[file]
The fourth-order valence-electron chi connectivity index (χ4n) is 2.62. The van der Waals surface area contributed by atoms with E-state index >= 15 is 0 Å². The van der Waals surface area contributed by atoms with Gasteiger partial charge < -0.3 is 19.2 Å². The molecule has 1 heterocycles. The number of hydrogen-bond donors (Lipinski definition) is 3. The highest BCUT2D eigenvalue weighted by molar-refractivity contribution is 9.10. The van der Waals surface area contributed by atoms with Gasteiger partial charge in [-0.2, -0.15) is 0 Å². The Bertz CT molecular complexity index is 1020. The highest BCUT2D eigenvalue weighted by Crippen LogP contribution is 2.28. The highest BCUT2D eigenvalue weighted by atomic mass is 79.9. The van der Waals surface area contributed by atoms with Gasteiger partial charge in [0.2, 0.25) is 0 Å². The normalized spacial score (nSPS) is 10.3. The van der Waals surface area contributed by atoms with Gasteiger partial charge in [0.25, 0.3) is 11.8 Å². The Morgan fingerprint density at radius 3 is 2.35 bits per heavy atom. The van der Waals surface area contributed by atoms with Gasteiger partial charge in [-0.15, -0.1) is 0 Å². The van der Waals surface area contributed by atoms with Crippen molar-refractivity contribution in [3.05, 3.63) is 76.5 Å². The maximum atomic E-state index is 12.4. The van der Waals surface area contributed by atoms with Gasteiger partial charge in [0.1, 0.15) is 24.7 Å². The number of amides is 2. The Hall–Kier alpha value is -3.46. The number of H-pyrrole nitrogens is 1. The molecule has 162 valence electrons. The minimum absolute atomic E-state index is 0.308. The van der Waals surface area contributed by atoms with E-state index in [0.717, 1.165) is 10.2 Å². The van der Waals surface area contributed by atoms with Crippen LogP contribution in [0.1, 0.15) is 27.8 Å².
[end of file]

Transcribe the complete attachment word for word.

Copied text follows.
The fourth-order valence-electron chi connectivity index (χ4n) is 2.62. The van der Waals surface area contributed by atoms with E-state index >= 15 is 0 Å². The van der Waals surface area contributed by atoms with Gasteiger partial charge < -0.3 is 19.2 Å². The molecule has 1 heterocycles. The number of hydrogen-bond donors (Lipinski definition) is 3. The highest BCUT2D eigenvalue weighted by molar-refractivity contribution is 9.10. The van der Waals surface area contributed by atoms with Gasteiger partial charge in [-0.2, -0.15) is 0 Å². The Bertz CT molecular complexity index is 1020. The highest BCUT2D eigenvalue weighted by Crippen LogP contribution is 2.28. The highest BCUT2D eigenvalue weighted by atomic mass is 79.9. The van der Waals surface area contributed by atoms with Gasteiger partial charge in [0.2, 0.25) is 0 Å². The normalized spacial score (nSPS) is 10.3. The van der Waals surface area contributed by atoms with Gasteiger partial charge in [0.25, 0.3) is 11.8 Å². The Morgan fingerprint density at radius 3 is 2.35 bits per heavy atom. The van der Waals surface area contributed by atoms with Gasteiger partial charge in [-0.15, -0.1) is 0 Å². The van der Waals surface area contributed by atoms with Crippen molar-refractivity contribution in [3.05, 3.63) is 76.5 Å². The maximum atomic E-state index is 12.4. The van der Waals surface area contributed by atoms with Gasteiger partial charge in [0.1, 0.15) is 24.7 Å². The number of amides is 2. The Hall–Kier alpha value is -3.46. The number of H-pyrrole nitrogens is 1. The molecule has 162 valence electrons. The minimum absolute atomic E-state index is 0.308. The van der Waals surface area contributed by atoms with E-state index in [0.717, 1.165) is 10.2 Å². The van der Waals surface area contributed by atoms with Crippen LogP contribution in [0.1, 0.15) is 27.8 Å².